Nervous and embarrassed members of the Israeli establishment say they fear a retired general's involvement in an alleged attempt to smuggle U.S.-made weapons to Iran may further damage Israel's reputation in Washington, already tarnished by a spy scandal late last year.
Israeli officials moved quickly last week to dissociate themselves from the alleged plan -- considered implausible by many Israelis -- of Brig. Gen. Avraham Bar-Am and other Israelis detained Monday in Bermuda at the request of the U.S. government.
In all, 17 people, including American and West German nationals, were charged by federal prosecutors in New York with attempting to smuggle U.S.-made jet fighters and Israeli-made air-to-air missiles to Iran through other countries.
Menachem Merom, the Defense Ministry director general, immediately told the U.S. charge d'affaires here, Robert Flaten, that the Israeli government was not involved and had long ago stopped supplying war materiel to Iran in keeping with Washington's arms embargo in the Iranian-Iraqi war.
This prompt denial contrasted with the tortured silence and then partial acknowledgment -- 11 days after the arrest in Washington last November of Jonathan Jay Pollard -- that a special Israeli unit may have been conducting intelligence operations against the United States. Pollard, a civilian U.S. Navy intelligence analyst, was accused of spying for Israel and is awaiting trial.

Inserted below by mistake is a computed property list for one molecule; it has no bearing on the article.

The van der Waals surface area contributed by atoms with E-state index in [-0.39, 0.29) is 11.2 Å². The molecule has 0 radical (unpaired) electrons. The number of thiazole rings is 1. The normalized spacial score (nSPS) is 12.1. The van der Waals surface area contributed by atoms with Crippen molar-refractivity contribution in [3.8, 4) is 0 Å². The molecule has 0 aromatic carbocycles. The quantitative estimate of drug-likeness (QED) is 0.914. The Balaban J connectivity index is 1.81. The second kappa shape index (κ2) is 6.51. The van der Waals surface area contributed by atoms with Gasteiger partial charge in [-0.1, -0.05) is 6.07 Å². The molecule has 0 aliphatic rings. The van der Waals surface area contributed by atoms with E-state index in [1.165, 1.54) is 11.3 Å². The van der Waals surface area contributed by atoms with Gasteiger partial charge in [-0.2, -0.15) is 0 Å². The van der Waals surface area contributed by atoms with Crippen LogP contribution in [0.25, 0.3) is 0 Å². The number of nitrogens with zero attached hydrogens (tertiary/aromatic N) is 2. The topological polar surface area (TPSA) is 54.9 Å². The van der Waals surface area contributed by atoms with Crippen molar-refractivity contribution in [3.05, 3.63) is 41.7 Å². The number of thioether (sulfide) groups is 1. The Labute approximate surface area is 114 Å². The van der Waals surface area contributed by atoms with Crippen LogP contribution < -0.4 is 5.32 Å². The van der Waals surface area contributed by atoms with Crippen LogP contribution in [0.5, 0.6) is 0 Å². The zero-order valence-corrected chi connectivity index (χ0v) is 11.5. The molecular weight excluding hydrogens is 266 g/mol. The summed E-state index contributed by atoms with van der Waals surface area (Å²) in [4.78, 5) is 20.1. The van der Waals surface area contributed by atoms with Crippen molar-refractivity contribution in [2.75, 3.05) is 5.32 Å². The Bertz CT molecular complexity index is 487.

Despite official and private disclaimers here, the Bar-Am scandal remains embarrassing because of Israel's long relationship with Iran, which officially extended well beyond shah Mohammed Reza Pahlavi's fall in 1979 and, according to some reports, may have involved clandestine arms shipments as late as last September.
Israel has a long record of helping anyone fighting Arab regimes, and for years it also attempted to improve conditions for the Jewish community in Tehran, which now is much reduced. It also reportedly hoped to aid Iranian officers trained by Israel under the shah in a possible overthrow of Iran's revolutionary regime -- but most of those are gone from Iran now or no longer in positions of authority.
In 1981 and 1983, according to French press accounts, Israel shipped spare parts for U.S. weaponry to Iran. Last Sept. 15, an Iranian DC8 cargo plane took off from Tabriz, Iran, and then landed in Israel, according to published reports. That incident sparked unconfirmed rumors that the Israeli military pipeline to Iran had reopened.